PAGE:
For the entire law is fulfilled in keeping this one command: “Love your neighbor as yourself.” Galatians 5:14
When my husband and I were first expecting children, we didn’t realize they would come in two’s. After finding out I was expecting twins, we were repeatedly told how to parent little ones throughout the pregnancy. Classes showed us the right way to install a car seat. Birthing classes prepared us for what to expect when the delivery time was finally here. There was no shortage of advice on preparing for our new arrival.
It didn’t take long before my husband and I realized the one class we never saw offered. Nobody talked about how to be proactive in our marriage after becoming parents. Our relationship was pretty drama-free. We didn’t often argue and truly enjoyed spending time together. We had our first big argument a few months after the twins were born. It was the middle of the night, and our little bundles of joy conspired against us in the sleep department. Exhaustion had taken over, and neither of us felt very loving toward the other.
Eventually, we figured out how fatigue played a role in our attitudes toward one another. We decided that anything that happens in the middle of the night needed to stay in the middle of the night. We were trying to be proactive before the scene repeated itself the next night.
There will be seasons where you need to focus on being proactive in your marriage relationship. Some seasons will be difficult, and you can look ahead and come up with a plan to keep your relationship strong in this challenging stage.
Other times, the difficulty is thrust upon you with no warning. Think of that one phone call that completely changes how life will be lived for the foreseeable future.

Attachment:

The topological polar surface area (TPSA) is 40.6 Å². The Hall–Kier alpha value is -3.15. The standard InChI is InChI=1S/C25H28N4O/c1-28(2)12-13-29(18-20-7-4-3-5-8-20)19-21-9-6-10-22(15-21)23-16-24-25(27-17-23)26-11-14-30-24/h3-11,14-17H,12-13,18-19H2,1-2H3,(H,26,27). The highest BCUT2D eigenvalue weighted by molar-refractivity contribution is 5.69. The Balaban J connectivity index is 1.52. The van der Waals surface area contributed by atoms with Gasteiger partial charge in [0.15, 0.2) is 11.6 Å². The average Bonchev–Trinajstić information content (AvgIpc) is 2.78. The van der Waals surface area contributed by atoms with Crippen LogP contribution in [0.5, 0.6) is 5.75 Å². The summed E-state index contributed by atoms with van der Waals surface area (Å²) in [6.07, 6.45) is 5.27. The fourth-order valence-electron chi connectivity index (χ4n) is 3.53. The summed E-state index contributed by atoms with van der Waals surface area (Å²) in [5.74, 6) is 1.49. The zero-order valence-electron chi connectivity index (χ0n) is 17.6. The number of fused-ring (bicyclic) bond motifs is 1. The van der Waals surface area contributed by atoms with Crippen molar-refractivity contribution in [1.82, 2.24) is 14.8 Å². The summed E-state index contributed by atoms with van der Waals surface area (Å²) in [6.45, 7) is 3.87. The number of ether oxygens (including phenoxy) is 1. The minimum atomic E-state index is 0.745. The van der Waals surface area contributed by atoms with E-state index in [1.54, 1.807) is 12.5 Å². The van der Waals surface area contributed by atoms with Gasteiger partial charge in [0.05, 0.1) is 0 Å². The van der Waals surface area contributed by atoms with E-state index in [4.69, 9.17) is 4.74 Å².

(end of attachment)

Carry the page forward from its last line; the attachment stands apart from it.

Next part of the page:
The newborn stage is a time where it may feel like your marital relationship is taking the backseat to a little one. Instead of getting frustrated with each other, think ahead about ways you can make your time together meaningful. Plan a day date during nap time so you can have a meaningful conversation.
As your parents age, you may find that you have a greater responsibility for their care and well-being. Be intentional about communicating your needs to your spouse if you are overwhelmed with responsibility. Does it make your day easier to have dinner planned out when you spend long hours with your elderly parents? Make good communication a way to be proactive with your schedule.
Is there a financial obligation that always seems to cause a fight in your relationship? One of the best budgeting tips I have ever heard was to make sure you budget for the infrequent expenses. For us, when our kids were all in school, it was picture day. There was no way I was skipping the poorly-lit typical school picture, but the price hike each year always made my husband wonder why we even needed the reminders of years ago. I would never miss an opportunity to have my child’s picture at home, but my husband couldn’t understand how I could justify the expense. We started planning ahead for this and other unusual expenses to be proactive. That removed the opportunity for a disagreement or hurt feelings.
Ask the Lord to show you areas where you can be intentionally proactive in your marriage. Find ways to be thoughtful and help carry the burden that is weighing your spouse down. Think ahead about any potential stressors that could drive a wedge in your marriage and develop a plan together to eliminate any potential problems.
Love is patient, love is kind. It does not envy, it does not boast, it is not proud. It does not dishonor others, it is not self-seeking, it is not easily angered, it keeps no record of wrongs. 1 Corinthians 13:4-5